Neville Chamberlain's years at the Treasury, coinciding with the depression of the 1930s, were years of challenge: he stood the test. In 1932 he persuaded the cabinet to agree to the abandonment of free trade: a general duty of 10 per cent was placed on almost all imports, but goods originating from within the British empire were exempted. As Chancellor, Chamberlain professed a desire to balance the books: in fact, perhaps more by accident than design, his budgets were frankly inflationary. The first, in 1932, was meant to be orthodox, but was wrongly calculated, and led to an excess of expenditure over revenue of some £32 million; this sum was simply added to the national debt. In 1933 the sinking-fund was suspended: repayment of the national debt was met through borrowing. The war loan was converted from 5 per cent to 3.5 per cent, and bank rate reduced. In 1934 he was able to restore earlier cuts in unemployment pay, and in 1935 to lower income tax. It is true that this policy of financial good housekeeping was blown off course by the need to rearm in the face of the Nazi menace. It is equally true that his budgets assisted economic recovery, and put the nation's finances into a position whereby they were able to meet the early demands of war in 1939. In 1937 he had no hesitation in taxing business profits (the ‘National Defence Contribution’), a move which delighted the socialists and caused a short-lived panic on the Stock Exchange.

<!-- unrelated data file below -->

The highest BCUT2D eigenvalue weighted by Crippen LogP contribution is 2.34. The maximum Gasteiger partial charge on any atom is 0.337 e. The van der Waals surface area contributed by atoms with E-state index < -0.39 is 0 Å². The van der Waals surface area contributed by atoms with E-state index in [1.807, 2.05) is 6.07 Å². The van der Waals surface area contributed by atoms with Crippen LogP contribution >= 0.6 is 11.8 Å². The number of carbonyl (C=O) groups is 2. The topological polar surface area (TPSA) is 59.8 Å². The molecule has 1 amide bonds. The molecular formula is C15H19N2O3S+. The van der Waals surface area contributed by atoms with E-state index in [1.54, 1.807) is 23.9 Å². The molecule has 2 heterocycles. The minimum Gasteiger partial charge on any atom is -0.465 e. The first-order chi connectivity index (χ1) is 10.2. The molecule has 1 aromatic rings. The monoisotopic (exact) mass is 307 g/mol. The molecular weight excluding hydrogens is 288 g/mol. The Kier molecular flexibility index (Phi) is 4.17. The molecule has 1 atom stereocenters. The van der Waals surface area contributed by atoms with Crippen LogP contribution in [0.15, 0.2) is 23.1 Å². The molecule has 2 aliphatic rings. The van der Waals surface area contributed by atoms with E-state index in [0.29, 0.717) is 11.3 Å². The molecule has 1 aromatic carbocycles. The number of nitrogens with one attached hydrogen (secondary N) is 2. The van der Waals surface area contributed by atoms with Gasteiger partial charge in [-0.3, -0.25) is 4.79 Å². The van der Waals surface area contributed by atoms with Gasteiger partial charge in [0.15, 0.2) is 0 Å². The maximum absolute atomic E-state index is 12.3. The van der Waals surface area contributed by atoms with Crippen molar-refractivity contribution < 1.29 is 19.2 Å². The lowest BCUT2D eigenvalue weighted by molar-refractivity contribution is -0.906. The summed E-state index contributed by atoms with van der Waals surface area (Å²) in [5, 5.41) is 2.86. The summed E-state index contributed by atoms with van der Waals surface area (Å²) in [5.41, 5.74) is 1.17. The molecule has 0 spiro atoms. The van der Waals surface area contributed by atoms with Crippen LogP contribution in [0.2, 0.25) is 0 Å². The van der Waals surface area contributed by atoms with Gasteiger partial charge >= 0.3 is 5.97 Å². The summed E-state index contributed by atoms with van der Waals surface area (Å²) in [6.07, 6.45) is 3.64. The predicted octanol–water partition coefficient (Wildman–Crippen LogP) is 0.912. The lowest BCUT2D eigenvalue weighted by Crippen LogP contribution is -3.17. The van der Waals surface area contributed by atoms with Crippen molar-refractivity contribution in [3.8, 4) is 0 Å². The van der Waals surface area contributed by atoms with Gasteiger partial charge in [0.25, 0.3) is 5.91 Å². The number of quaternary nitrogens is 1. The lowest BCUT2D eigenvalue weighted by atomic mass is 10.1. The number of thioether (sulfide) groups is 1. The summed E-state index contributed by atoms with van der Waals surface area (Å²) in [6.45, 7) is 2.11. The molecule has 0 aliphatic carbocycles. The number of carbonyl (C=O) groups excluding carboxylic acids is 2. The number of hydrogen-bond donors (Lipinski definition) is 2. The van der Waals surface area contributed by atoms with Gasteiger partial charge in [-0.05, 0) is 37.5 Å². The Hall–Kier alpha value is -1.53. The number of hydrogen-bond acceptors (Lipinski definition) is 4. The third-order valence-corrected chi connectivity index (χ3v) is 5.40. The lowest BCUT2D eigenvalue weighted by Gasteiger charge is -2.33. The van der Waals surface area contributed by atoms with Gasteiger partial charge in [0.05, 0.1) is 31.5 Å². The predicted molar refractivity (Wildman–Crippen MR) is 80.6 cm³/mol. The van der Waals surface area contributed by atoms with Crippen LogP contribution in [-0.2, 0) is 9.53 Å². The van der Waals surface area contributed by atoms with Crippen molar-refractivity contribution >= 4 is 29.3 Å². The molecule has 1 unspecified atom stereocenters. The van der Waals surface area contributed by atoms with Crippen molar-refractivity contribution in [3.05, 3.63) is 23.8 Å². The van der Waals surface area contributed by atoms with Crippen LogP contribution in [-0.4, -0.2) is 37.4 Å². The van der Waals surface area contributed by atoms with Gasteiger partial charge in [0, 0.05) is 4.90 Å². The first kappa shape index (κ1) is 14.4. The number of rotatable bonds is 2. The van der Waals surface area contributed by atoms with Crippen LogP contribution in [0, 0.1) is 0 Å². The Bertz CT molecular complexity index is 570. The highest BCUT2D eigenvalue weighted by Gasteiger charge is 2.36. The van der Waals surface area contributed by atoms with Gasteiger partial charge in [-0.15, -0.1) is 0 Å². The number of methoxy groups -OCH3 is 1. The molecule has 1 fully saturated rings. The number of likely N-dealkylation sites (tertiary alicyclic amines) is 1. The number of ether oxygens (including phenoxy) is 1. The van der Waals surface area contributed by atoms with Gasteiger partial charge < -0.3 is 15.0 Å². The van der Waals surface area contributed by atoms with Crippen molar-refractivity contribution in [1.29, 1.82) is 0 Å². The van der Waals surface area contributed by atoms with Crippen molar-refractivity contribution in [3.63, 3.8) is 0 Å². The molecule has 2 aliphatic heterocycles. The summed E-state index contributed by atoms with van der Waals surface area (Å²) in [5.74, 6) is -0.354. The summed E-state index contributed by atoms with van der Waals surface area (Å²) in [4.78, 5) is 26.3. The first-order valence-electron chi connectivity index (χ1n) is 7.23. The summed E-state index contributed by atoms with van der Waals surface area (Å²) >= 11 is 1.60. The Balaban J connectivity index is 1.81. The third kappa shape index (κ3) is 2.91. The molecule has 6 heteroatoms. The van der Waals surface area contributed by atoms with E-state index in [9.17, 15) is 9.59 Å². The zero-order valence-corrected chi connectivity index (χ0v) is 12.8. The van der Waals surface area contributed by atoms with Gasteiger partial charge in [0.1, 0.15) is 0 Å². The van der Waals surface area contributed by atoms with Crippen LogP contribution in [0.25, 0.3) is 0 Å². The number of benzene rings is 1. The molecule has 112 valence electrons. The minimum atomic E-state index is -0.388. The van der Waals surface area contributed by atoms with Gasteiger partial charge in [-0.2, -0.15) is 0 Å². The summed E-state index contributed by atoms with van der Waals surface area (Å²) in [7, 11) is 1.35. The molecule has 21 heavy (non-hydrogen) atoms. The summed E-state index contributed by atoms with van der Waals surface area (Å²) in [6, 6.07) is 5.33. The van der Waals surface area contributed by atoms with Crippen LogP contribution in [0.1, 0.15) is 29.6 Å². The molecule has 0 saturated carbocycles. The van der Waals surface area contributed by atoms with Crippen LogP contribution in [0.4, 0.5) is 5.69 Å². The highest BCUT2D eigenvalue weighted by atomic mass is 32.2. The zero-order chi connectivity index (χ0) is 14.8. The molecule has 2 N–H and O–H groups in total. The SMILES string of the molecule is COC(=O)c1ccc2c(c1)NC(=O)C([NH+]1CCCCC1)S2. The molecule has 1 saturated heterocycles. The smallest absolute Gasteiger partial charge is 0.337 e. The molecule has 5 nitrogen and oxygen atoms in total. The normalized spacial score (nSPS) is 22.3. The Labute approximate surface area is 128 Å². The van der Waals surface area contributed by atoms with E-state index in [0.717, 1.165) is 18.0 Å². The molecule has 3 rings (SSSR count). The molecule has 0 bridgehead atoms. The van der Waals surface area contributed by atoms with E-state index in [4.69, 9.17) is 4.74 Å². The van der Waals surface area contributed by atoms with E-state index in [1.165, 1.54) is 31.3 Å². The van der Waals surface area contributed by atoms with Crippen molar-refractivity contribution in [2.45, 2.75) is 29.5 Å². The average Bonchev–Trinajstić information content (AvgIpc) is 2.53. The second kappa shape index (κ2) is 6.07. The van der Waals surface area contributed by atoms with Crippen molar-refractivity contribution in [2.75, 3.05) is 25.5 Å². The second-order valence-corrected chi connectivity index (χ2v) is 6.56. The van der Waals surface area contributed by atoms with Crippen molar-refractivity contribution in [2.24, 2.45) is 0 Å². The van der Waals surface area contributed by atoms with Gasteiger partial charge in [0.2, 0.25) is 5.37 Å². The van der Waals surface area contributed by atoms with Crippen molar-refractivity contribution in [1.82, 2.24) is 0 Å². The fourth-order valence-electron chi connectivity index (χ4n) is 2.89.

In May 1937 Baldwin resigned the premiership; Chamberlain's succession was automatic. Almost exactly three years later he resigned in a welter of criticism, triggered by Britain's withdrawal from Norway but largely informed by public disenchantment with his pre-war foreign policy.